• 4. Immigration, Women and Children Part 2: Specific Situations April 12, 2012 f il l Tamar Witelson, Legal Director, METRAC Raoul Boulakia, Immigration and Refugee Lawyer, Toronto, Ontario www.onefamilylaw.ca 15/05/2012 4
  • 5. METRACMETRAC METRAC, the Metropolitan Action Committee on Violence Against Women and Children  works to end violence against women, youth and children  a not-for-profit, community-based organization www.metrac.org METRAC’s Community Justice Program  provides accessible legal information and education for women and service providers f l th t ff t f di b k d focuses on law that affects women, from diverse backgrounds, especially those experiencing violence or abuse FLEW, Family Law Education for Women in Ontario  provides information on women’s rights and options under Ontario family law  in 14 languages, accessible formats, online and in print www.onefamilylaw.cay 15/05/2012 5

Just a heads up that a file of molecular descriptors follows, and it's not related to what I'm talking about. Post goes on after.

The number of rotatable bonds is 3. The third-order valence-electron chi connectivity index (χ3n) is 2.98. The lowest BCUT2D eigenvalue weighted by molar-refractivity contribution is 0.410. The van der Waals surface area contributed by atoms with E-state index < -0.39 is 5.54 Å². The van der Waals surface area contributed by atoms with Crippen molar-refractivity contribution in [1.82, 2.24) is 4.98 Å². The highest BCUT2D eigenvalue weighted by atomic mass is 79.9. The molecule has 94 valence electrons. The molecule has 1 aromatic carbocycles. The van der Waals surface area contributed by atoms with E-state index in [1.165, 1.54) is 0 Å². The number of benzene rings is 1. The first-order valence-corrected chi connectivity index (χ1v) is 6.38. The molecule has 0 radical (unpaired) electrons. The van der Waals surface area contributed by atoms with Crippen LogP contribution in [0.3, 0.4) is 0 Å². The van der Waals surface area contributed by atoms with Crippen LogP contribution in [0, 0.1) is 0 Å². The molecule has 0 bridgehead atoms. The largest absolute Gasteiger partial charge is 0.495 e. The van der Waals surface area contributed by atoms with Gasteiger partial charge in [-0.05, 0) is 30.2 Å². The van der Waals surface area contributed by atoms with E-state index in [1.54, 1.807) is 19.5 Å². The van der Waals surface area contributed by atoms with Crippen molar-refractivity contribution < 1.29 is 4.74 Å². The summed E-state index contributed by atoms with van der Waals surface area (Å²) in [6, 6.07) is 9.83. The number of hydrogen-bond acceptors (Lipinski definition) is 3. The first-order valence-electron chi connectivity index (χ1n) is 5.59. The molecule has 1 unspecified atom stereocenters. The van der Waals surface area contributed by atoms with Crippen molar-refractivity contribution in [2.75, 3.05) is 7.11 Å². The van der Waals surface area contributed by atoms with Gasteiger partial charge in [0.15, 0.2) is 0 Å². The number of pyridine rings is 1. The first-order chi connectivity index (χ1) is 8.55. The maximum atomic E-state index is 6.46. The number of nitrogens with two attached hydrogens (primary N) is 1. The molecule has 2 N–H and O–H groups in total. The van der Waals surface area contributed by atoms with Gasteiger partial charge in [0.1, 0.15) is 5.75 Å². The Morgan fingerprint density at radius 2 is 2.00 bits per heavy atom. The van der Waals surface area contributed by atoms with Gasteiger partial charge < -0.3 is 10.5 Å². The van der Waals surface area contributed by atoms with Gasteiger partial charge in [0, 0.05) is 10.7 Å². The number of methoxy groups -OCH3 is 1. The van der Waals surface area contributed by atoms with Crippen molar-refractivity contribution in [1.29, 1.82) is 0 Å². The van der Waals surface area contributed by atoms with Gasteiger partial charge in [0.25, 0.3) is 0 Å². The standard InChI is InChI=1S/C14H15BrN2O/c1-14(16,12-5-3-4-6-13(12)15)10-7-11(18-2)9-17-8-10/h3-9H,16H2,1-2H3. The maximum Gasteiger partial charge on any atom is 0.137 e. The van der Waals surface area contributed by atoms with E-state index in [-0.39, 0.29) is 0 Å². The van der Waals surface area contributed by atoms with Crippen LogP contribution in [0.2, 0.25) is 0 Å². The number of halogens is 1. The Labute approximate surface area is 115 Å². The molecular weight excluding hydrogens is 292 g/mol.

• 6. Presenters Tamar Witelson Legal Director, METRAC Raoul Boulakia Refugee and Immigration Lawyer, Toronto, Ontario 15/05/2012 6
  • 7. Immigration, Women and Children Opening RemarksOpening Remarks Barriers to leaving an abusive relationship:Barriers to leaving an abusive relationship:  Concern about children and custody  Fear of homelessness and poverty  Controlling partners and other family members  Attitudes of family, friends and community members  Not knowing legal rights Not knowing legal rights  Fear of the legal system  Not knowing about resources or how to find helpg p  Discrimination  Immigration status or lack of status 15/05/2012 7